The Book of Three

Book review by
Mark Nichol, Common Sense Media
The Book of Three Book Poster Image
Parents recommend
Adolescents take to this swashbuckling adventure.

Parents say

age 10+
Based on 5 reviews

Kids say

age 9+
Based on 7 reviews

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A lot or a little?

The parents' guide to what's in this book.

Positive Messages

The male and female heroes stereotype each other in gender-specific roles, but develop mutual respect.


Battles large and small; understated torture by fire. Enemy forces include zombies that cannot easily be destroyed. Imprisonment, fear of capture and death.

Drinking, Drugs & Smoking

What parents need to know

Parents need to know that adolescents take to this swashbuckling adventure, the first in a series of well-crafted stories featuring teenage heroes.

User Reviews

  • Parents say
  • Kids say
Parent of a 9-year-old Written byjustaposition April 23, 2009

I have never forgotten my joy at reading this series

i read The Book of Three when i was 11 or 12, not knowing it was the first in a series. i have never forgotten the sense of total enjoyment and amazement at re... Continue reading
Parent of a 4 and 9-year-old Written byWilliam D. April 16, 2018

Plenty positive

I read this book (and this series) when I was a kid, and recently read it to my nine-year-old. It was one of the first books I read where I truly felt for the c... Continue reading
Teen, 13 years old Written byA.M. September 18, 2010

One of my favorites!

This used to be my favorite book! Every time we had to write a book report in school I would choose to read this, even though I've read it a million times.... Continue reading
Teen, 15 years old Written byDragonfly200 January 12, 2019

Amazing, Beautifully Written Book!

I first read this book when I was probably about 10. I loved it! The characters were great, and the story was good. There's never any swearing or sex in... Continue reading

What's the story?

A youth impatient to escape his sheltered, uneventful life becomes embroiled in a conflict between the forces of good and evil. Taran, jokingly called an assistant pig-keeper for his role in caring for a magical sow at the farm of the enchanter Dallben, is one of the most appealing of heroes, and all too human in his shortcomings.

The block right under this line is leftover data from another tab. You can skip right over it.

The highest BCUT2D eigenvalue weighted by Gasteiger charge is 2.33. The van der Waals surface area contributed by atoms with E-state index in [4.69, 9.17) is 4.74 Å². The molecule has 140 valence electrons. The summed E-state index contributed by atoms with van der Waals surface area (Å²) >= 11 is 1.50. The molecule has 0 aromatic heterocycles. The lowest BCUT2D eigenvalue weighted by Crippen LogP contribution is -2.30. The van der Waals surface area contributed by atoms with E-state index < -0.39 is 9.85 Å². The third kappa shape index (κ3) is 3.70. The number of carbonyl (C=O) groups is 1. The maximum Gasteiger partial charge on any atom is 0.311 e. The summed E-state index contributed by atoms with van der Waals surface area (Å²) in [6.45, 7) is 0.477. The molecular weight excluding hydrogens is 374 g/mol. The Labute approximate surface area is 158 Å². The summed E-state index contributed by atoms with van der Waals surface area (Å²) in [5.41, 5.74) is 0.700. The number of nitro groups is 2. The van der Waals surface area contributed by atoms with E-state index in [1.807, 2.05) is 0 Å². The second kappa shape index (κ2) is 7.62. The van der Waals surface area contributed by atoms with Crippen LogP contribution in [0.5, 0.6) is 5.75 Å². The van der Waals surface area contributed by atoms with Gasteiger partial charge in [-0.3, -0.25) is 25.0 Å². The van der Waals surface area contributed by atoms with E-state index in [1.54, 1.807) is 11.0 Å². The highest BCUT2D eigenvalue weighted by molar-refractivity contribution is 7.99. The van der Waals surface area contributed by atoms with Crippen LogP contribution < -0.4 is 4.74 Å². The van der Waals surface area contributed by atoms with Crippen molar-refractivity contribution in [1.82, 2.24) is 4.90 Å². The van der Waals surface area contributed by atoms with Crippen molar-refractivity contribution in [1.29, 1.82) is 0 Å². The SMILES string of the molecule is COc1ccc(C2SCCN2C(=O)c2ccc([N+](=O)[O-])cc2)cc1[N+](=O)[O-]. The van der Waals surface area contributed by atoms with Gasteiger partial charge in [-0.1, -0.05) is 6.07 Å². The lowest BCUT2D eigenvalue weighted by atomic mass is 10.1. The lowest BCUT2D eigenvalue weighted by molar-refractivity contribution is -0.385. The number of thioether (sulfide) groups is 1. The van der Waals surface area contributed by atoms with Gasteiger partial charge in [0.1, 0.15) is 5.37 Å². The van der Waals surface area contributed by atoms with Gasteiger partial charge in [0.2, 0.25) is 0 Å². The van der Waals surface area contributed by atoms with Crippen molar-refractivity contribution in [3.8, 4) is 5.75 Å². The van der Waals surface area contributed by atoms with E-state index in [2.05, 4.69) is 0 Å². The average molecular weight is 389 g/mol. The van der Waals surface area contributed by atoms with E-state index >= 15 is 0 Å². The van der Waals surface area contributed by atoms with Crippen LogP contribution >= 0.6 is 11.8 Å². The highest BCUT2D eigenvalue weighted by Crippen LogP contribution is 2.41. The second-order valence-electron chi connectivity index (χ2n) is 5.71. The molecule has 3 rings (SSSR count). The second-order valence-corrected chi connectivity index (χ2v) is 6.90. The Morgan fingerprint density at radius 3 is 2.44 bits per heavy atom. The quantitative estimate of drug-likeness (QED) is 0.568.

Is it any good?

Taran, Assistant Pig-Keeper, is one of the great heroes of literature for older children. Impatient, hot-tempered, and clumsy, he is much more accessible than mighty warriors such as his idol, Gwydion, although that character also appeals because of his kindness and humility. Taran possesses another quality common to the best young characters: He may fall far short of his aspirations, but in recognizing his flaws he is able in some measure to overcome them.

Once he leaves the comfort of home, Taran suspects everyone he meets. But he comes to recognize that each one of his companions would give his or her own life for the others, and that he would do the same for any of them. The other characters, too, are engaging: the charmingly exasperating Eilonwy ("I hate crying; it makes my nose feel like a melted icicle!"), the truth-stretching Flfewddur Fflam, and the hairball-like but devoted Gurgi.

Talk to your kids about ...

  • Families can talk about aspirations, glory, and honor. Do you ever feel like impatient Taran, eager to achieve glory? What are his strengths? What are his flaws? How does he challenge himself to overcome some of his flaws?

Book details

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